• The studio system replaces Edison 1.2
    • United Artists and the resistance to the studio system 1.3
    • The Society of Independent Motion Picture Producers 1.4
    • Low-budget films 1.5
    • The studio system replaces Edison 1.6
    • United Artists and the resistance to the studio system 1.7
    • The Society of Independent Motion Picture Producers 1.8
    • Low-budget films 1.9
  • Aftermath 2
  • History 3
    • Edison Trust 3.1
    • The studio system replaces Edison 3.2
    • United Artists and the resistance to the studio system 3.3
    • The Society of Independent Motion Picture Producers 3.4
    • Low-budget films 3.5
    • The exploitation boom and the MPAA rating system 3.6
    • New Hollywood and independent filmmaking 3.7
    • Outside Hollywood 3.8
    • The Sundance Institute 3.9
  • The "Indie Film" Movement 4
  • Present day and digital filmmaking 5
    • Technology and independent films today 5.1
    • Allegations of records falsification 5.2
  • See also 6
  • References 7
  • Further reading 8
  • External links 9

Legal proceedings

On April 14, 2015, Bates was charged with second-degree manslaughter. He turned himself in at the Tulsa County Jail, where he was released on the same day by posting $25,000 bail. The charge of second-degree manslaughter carries a maximum of four years in prison.[7] Bates plead not guilty on April 21. His next court date was July 2, 2015[8] and the trial has been set for February, 2016.[9]

See also

References

  1. ^
  2. ^
  3. ^
  4. ^
  5. ^ by Peter Callahan. 2001
  6. ^ "La-La Land: The Origins" Peter Edidin. New York Times. New York, N.Y.: August 21, 2005. pg. 4.2. "Los Angeles's distance from New York was also comforting to independent film producers, making it easier for them to avoid being harassed or sued by the Motion Picture Patents Company, AKA the Trust, which Thomas Edison helped create in 1909."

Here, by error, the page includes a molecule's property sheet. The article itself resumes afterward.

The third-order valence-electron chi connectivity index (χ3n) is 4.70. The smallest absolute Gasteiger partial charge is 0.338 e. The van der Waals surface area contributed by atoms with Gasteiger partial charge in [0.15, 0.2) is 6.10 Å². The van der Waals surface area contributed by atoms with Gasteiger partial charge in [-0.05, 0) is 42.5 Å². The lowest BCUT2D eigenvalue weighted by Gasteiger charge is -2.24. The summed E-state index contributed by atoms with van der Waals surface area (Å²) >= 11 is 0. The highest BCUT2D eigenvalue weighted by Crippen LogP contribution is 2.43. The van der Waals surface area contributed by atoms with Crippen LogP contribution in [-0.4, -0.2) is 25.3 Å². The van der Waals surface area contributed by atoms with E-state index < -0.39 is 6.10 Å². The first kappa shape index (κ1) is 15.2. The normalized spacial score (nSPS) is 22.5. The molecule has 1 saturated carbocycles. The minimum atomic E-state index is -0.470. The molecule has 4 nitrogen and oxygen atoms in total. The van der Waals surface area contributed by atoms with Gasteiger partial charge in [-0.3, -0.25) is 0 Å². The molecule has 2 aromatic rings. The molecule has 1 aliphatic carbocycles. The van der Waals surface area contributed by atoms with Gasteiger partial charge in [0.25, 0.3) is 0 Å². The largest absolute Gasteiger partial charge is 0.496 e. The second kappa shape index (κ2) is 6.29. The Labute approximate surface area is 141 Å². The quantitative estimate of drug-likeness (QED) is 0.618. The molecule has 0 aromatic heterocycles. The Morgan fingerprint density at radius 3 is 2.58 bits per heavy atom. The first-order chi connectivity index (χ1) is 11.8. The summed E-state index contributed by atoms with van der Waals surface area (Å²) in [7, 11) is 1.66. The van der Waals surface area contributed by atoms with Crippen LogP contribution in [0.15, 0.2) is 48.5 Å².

7. ^ a b c Siklos, Richard (March 4, 2007). Mission Improbable: Tom Cruise as Mogul. New York Times
  8. ^ a b c
  9. ^
  10. ^ The Best 1,000 Movies Ever Made By THE FILM CRITICS OF THE NEW YORK TIMES, New York Times, 2002.
  11. ^
  12. ^
  13. ^
  14. ^ The Best 1,000 Movies Ever Made By THE FILM CRITICS OF THE NEW YORK TIMES, New York Times, 2002.
  15. ^
  16. ^
  17. ^
  18. ^ by Peter Callahan. 2001
  19. ^ "La-La Land: The Origins" Peter Edidin. New York Times. New York, N.Y.: August 21, 2005. pg. 4.2. "Los Angeles's distance from New York was also comforting to independent film producers, making it easier for them to avoid being harassed or sued by the Motion Picture Patents Company, AKA the Trust, which Thomas Edison helped create in 1909."
  20. ^
  21. ^ The Best 1,000 Movies Ever Made By THE FILM CRITICS OF THE NEW YORK TIMES, New York Times, 2002.
  22. ^
  23. ^
  24. ^ The Film-Maker's Cooperative: A Brief History at the Wayback Machine (archived April 27, 2011), The Film-Makers' Cooperative
  25. ^ Marich, Robert. Marketing To Moviegoers: Third Edition (2013). SIU Press books. p 350
  26. ^
  27. ^
  28. ^
  29. ^ http://filmmakermagazine.com/27295-courtney-fathom-sells-hi-8-high-life/
  30. ^ http://www.indiewire.com/article/my_top_5_slightly_illegal_tips_for_no-budget_filmmakers
  31. ^ http://filmmakermagazine.com/29016-so-you-wanna-be-an-underground-filmmaker/#.U6TH_EaYgnI
  32. ^
  33. ^
  34. ^ MPAA data from January too March 2005
  35. ^ Levy, Emanuel. Cinema of Outsiders : The Rise of American Independent Film. New York, NY, US: NYU Press, 1999. p 13-14.
  36. ^ a b McDonald, Paul and Wasco, Janet. The Contemporary Hollywood Film Industry. Malden, MA, US: Blackwell Publishing, 2008. p 29
  37. ^ McDonald, Paul and Wasco, Janet. The Contemporary Hollywood Film Industry. Malden, MA, US: Blackwell Publishing, 2008. p 29-30
  38. ^ McDonald, Paul and Wasco, Janet. The Contemporary Hollywood Film Industry. Malden, MA, US: Blackwell Publishing, 2008. p 30-31
  39. ^ McDonald, Paul and Wasco, Janet. The Contemporary Hollywood Film Industry. Malden, MA, US: Blackwell Publishing, 2008. p.31
  40. ^ a b Sharing Pix is Risky Business variety.com. Retrieved June 23, 2007.
  41. ^
  42. ^
  43. ^
  44. ^
  45. ^ Eric Escobar from NAB, We Are All Geeks Now
  46. ^
  47. ^